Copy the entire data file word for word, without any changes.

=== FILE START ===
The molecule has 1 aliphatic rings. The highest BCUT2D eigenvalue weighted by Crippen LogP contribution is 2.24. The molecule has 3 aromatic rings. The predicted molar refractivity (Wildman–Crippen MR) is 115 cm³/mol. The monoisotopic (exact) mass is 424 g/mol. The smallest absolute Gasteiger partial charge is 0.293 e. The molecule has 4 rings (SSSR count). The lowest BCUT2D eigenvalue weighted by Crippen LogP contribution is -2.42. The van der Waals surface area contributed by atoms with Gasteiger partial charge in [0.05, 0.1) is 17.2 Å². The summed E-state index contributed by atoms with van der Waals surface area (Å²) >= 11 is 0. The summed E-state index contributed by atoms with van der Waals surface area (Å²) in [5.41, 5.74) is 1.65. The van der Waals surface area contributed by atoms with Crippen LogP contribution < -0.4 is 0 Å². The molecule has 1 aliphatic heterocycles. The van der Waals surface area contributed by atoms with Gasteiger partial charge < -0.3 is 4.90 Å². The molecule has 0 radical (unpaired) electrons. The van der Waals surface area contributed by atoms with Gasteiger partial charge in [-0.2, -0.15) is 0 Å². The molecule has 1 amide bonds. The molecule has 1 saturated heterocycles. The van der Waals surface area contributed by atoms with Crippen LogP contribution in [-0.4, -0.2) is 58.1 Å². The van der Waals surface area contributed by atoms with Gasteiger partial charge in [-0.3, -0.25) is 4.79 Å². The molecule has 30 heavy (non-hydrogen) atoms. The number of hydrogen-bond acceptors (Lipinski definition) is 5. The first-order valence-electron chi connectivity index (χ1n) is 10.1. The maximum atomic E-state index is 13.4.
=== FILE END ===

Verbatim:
The molecule has 1 aliphatic rings. The highest BCUT2D eigenvalue weighted by Crippen LogP contribution is 2.24. The molecule has 3 aromatic rings. The predicted molar refractivity (Wildman–Crippen MR) is 115 cm³/mol. The monoisotopic (exact) mass is 424 g/mol. The smallest absolute Gasteiger partial charge is 0.293 e. The molecule has 4 rings (SSSR count). The lowest BCUT2D eigenvalue weighted by Crippen LogP contribution is -2.42. The van der Waals surface area contributed by atoms with Gasteiger partial charge in [0.05, 0.1) is 17.2 Å². The summed E-state index contributed by atoms with van der Waals surface area (Å²) >= 11 is 0. The summed E-state index contributed by atoms with van der Waals surface area (Å²) in [5.41, 5.74) is 1.65. The van der Waals surface area contributed by atoms with Crippen LogP contribution < -0.4 is 0 Å². The molecule has 1 aliphatic heterocycles. The van der Waals surface area contributed by atoms with Gasteiger partial charge < -0.3 is 4.90 Å². The molecule has 0 radical (unpaired) electrons. The van der Waals surface area contributed by atoms with Gasteiger partial charge in [-0.2, -0.15) is 0 Å². The molecule has 1 amide bonds. The molecule has 1 saturated heterocycles. The van der Waals surface area contributed by atoms with Crippen LogP contribution in [-0.4, -0.2) is 58.1 Å². The van der Waals surface area contributed by atoms with Gasteiger partial charge in [-0.3, -0.25) is 4.79 Å². The molecule has 30 heavy (non-hydrogen) atoms. The number of hydrogen-bond acceptors (Lipinski definition) is 5. The first-order valence-electron chi connectivity index (χ1n) is 10.1. The maximum atomic E-state index is 13.4.